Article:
Apps & rounds


An oTree app is a folder containing Python and HTML code. A project contains multiple apps. A session is basically a sequence of apps that are played one after the other.

Combining apps

You can combine apps by setting your session config’s app_sequence.

Passing data between apps

See participant fields and session fields.


You can make a game run for multiple rounds by setting C.NUM_ROUNDS. For example, if your session config’s app_sequence is ['app1', 'app2'], where app1 has NUM_ROUNDS = 3 and app2 has NUM_ROUNDS = 1, then your sessions will contain 4 subsessions.

Round numbers

You can get the current round number with player.round_number (this attribute is present on subsession, group, and player objects). Round numbers start from 1.

Passing data between rounds or apps

Each round has separate subsession, Group, and Player objects. For example, let’s say you set player.my_field = True in round 1. In round 2, if you try to access player.my_field, you will find its value is None. This is because the Player objects in round 1 are separate from Player objects in round 2.

To access data from a previous round or app, you can use one of the techniques described below.

in_rounds, in_previous_rounds, in_round, etc.

Player, group, and subsession objects have the following methods:

  • in_previous_rounds()
  • in_all_rounds()
  • in_rounds()
  • in_round()

For example, if you are in the last round of a 10-round game, player.in_previous_rounds() will return a list with 9 player objects, which represent the current participant in all previous rounds.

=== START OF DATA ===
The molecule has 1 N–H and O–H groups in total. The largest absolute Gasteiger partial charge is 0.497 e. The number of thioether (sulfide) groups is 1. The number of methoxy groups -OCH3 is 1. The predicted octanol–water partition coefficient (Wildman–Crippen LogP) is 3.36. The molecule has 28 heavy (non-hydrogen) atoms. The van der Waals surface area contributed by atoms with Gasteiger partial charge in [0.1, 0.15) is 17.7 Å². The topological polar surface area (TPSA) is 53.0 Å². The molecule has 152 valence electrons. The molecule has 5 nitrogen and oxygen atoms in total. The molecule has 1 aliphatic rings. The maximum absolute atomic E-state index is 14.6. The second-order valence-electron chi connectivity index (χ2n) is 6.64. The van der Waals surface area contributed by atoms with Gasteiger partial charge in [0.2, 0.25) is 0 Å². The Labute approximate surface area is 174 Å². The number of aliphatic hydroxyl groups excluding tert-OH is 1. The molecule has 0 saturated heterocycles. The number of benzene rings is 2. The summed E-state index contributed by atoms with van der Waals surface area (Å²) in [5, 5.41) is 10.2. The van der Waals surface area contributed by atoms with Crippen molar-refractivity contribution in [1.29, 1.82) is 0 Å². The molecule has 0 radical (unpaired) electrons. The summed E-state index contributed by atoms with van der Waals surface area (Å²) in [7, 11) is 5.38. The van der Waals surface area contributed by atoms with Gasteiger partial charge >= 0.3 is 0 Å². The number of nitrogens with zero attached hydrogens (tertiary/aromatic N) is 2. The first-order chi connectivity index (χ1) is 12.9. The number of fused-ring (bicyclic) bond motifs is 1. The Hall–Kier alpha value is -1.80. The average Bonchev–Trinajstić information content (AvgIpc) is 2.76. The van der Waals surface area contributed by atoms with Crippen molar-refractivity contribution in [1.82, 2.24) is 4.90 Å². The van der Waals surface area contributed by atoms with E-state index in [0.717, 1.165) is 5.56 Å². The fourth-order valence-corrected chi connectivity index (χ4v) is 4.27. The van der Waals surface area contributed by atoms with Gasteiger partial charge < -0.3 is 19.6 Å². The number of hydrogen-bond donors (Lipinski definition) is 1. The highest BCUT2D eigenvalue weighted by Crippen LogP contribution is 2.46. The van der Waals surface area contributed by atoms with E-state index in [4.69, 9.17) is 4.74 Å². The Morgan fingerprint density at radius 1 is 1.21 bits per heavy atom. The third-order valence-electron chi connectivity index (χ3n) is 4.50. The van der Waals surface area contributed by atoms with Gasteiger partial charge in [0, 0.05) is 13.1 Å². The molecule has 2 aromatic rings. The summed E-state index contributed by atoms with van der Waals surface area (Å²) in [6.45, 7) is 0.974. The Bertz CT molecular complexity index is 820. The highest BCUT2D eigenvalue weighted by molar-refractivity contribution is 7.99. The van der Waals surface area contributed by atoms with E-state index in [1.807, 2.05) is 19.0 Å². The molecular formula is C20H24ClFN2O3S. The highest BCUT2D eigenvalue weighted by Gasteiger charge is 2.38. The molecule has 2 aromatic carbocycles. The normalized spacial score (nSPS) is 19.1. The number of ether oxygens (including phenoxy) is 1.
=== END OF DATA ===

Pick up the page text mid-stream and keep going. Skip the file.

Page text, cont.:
player.in_all_rounds() is almost the same but the list will have 10 objects, because it includes the current round’s player.

player.in_rounds(m, n) returns a list of players representing the same participant from rounds m to n.

player.in_round(m) returns just the player in round m. For example, to get the player’s payoff in the previous round, you would do:

prev_player = player.in_round(player.round_number - 1)

These methods work the same way for subsessions (e.g. subsession.in_all_rounds()).

They also work the same way for groups, but it does not make sense to use them if you re-shuffle groups between rounds.

Participant fields

If you want to access a participant’s data from a previous app, you should store this data on the participant object, which persists across apps (see Participant). (in_all_rounds() only is useful when you need to access data from a previous round of the same app.)

Go to settings and define PARTICIPANT_FIELDS, which is a list of the names of fields you want to define on your participant.

Then in your code, you can get and set any type of data on these fields:

participant.mylist = [1, 2, 3]

(Internally, all participant fields are stored in a dict called participant.vars. is equivalent to participant.vars['xyz'].)

Session fields

For global variables that are the same for all participants in the session, add them to the SESSION_FIELDS, which works the same as PARTICIPANT_FIELDS. Internally, all session fields are stored in session.vars.

Variable number of rounds

If you want a variable number of rounds, consider using Live pages.

Alternatively, you can set NUM_ROUNDS to some high number, and then in your app, conditionally hide the {{ next_button }} element, so that the user cannot proceed to the next page, or use app_after_this_page. But note that having many rounds (e.g. more than 100) might cause performance problems, so test your app carefully.